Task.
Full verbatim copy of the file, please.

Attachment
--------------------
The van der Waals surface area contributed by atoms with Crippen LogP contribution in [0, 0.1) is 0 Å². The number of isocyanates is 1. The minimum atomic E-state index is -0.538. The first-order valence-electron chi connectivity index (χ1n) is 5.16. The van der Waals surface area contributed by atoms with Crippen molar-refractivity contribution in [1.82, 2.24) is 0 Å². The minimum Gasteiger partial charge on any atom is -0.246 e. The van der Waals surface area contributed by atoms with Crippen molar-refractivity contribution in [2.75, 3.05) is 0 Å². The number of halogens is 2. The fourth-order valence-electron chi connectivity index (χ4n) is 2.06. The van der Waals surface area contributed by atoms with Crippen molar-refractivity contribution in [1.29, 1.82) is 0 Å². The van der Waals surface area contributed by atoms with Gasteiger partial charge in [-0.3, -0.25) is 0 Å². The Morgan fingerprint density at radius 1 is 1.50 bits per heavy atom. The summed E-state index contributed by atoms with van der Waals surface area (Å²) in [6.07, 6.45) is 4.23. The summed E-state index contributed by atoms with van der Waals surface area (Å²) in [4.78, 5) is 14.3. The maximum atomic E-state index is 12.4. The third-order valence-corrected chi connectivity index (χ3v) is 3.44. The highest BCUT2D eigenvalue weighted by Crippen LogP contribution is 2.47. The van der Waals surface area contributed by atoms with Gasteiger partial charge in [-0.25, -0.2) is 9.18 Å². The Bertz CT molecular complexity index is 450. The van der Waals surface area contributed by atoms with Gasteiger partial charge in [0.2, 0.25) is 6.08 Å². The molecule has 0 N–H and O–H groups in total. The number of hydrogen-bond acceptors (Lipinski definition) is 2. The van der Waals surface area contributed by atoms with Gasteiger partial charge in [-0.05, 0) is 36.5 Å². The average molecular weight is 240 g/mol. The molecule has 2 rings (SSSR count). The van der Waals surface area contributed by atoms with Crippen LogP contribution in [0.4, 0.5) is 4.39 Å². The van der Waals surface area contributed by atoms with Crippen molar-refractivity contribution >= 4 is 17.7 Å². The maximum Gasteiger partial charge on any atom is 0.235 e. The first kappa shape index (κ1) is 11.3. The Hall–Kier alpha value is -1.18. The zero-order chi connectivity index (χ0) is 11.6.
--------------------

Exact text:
The van der Waals surface area contributed by atoms with Crippen LogP contribution in [0, 0.1) is 0 Å². The number of isocyanates is 1. The minimum atomic E-state index is -0.538. The first-order valence-electron chi connectivity index (χ1n) is 5.16. The van der Waals surface area contributed by atoms with Crippen molar-refractivity contribution in [1.82, 2.24) is 0 Å². The minimum Gasteiger partial charge on any atom is -0.246 e. The van der Waals surface area contributed by atoms with Crippen molar-refractivity contribution in [2.75, 3.05) is 0 Å². The number of halogens is 2. The fourth-order valence-electron chi connectivity index (χ4n) is 2.06. The van der Waals surface area contributed by atoms with Crippen molar-refractivity contribution in [1.29, 1.82) is 0 Å². The van der Waals surface area contributed by atoms with Gasteiger partial charge in [-0.3, -0.25) is 0 Å². The Morgan fingerprint density at radius 1 is 1.50 bits per heavy atom. The summed E-state index contributed by atoms with van der Waals surface area (Å²) in [6.07, 6.45) is 4.23. The summed E-state index contributed by atoms with van der Waals surface area (Å²) in [4.78, 5) is 14.3. The maximum atomic E-state index is 12.4. The third-order valence-corrected chi connectivity index (χ3v) is 3.44. The highest BCUT2D eigenvalue weighted by Crippen LogP contribution is 2.47. The van der Waals surface area contributed by atoms with Gasteiger partial charge in [-0.25, -0.2) is 9.18 Å². The Bertz CT molecular complexity index is 450. The van der Waals surface area contributed by atoms with Gasteiger partial charge in [0.2, 0.25) is 6.08 Å². The molecule has 0 N–H and O–H groups in total. The number of hydrogen-bond acceptors (Lipinski definition) is 2. The van der Waals surface area contributed by atoms with Gasteiger partial charge in [-0.05, 0) is 36.5 Å². The average molecular weight is 240 g/mol. The molecule has 2 rings (SSSR count). The van der Waals surface area contributed by atoms with Crippen LogP contribution in [0.4, 0.5) is 4.39 Å². The van der Waals surface area contributed by atoms with Crippen molar-refractivity contribution >= 4 is 17.7 Å². The maximum Gasteiger partial charge on any atom is 0.235 e. The first kappa shape index (κ1) is 11.3. The Hall–Kier alpha value is -1.18. The zero-order chi connectivity index (χ0) is 11.6.